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The presence of sooty mould fungi usually indicates that a plant has become affected by a sap-sucking pest. Sooty moulds do not attack the plant directly, but their growth is unsightly and can reduce plant vigour by preventing photosynthesis.
Sooty moulds consist of a large number of different fungi producing dark growth and spores. Commonly found within sooty mould growth are species of Cladosporium and Alternaria, but there are many others. They grow on sugar-rich honeydew produced by sap-sucking insects as a result of their feeding activities, or occasionally on sugary exudates produced by the plant itself.
You may see the following symptoms:
Chemical control of the sooty mould growth itself is not required. However, control of the sap-sucking pest responsible for the honeydew on which the mould is growing may involve the use of pesticides.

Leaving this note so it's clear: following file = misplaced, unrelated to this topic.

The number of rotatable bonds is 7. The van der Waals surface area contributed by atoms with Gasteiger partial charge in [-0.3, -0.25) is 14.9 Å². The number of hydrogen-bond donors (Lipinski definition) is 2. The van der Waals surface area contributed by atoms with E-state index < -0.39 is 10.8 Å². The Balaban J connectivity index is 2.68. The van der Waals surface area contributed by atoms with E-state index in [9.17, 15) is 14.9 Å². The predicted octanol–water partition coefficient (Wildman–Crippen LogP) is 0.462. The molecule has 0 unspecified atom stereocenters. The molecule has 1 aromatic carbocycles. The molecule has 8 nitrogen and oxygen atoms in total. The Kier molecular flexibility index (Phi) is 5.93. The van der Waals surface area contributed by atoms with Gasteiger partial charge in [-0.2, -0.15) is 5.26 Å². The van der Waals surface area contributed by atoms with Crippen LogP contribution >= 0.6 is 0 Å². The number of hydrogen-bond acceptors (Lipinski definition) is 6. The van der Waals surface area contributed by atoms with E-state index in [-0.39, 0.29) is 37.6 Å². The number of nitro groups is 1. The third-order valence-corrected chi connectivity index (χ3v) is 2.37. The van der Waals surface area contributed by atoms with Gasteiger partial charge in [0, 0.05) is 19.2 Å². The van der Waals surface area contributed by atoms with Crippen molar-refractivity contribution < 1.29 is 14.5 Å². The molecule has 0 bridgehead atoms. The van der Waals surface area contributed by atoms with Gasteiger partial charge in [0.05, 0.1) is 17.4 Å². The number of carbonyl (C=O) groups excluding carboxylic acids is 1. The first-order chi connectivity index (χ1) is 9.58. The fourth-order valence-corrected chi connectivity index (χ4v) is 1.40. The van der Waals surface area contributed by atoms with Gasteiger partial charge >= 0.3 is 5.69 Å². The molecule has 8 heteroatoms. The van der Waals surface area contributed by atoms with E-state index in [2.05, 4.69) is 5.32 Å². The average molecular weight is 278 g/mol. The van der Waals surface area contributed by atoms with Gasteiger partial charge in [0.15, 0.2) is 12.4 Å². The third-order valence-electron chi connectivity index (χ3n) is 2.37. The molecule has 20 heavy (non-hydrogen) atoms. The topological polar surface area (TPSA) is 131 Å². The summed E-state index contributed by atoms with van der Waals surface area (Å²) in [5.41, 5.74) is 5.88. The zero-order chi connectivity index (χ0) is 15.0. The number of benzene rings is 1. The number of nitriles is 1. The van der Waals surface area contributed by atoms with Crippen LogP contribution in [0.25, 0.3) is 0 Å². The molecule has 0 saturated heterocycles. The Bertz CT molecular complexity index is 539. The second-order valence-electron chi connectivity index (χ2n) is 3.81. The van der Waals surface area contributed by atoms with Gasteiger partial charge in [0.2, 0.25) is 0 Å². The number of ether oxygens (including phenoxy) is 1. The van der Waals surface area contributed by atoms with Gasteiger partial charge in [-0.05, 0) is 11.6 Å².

See our advice on controlling aphids, scale insects, mealybugs or whiteflies.
Sooty moulds are surface contaminants – they do not attack the plant directly. They require a nutrient source on which to grow, and this is most commonly the honeydew excreted by a number of sap-sucking pests (e.g. aphids, mealybugs, scale insects, whiteflies). Droplets of honeydew are shed by these pests and fall onto surfaces below where they are feeding. This is frequently the upper surface of leaves, but can also be stems, branches, fruit, etc., and also any other objects situated below the infestation.
Honeydew contains high levels of sugars and a range of other nutrients. The sooty mould fungi use these for growth. Sooty mould growth is most prevalent where air circulation is poor and humidity high, providing periods of extended wetness (although heavy rain may sometimes wash the growth from the leaf surface).
Occasionally, sooty mould growth develops on sugary, sticky exudates produced by the leaves of the plant itself. Certain plants (e.g. some Cistus species) are more likely to produce such exudates.
Sooty blotch and fly speck of apples
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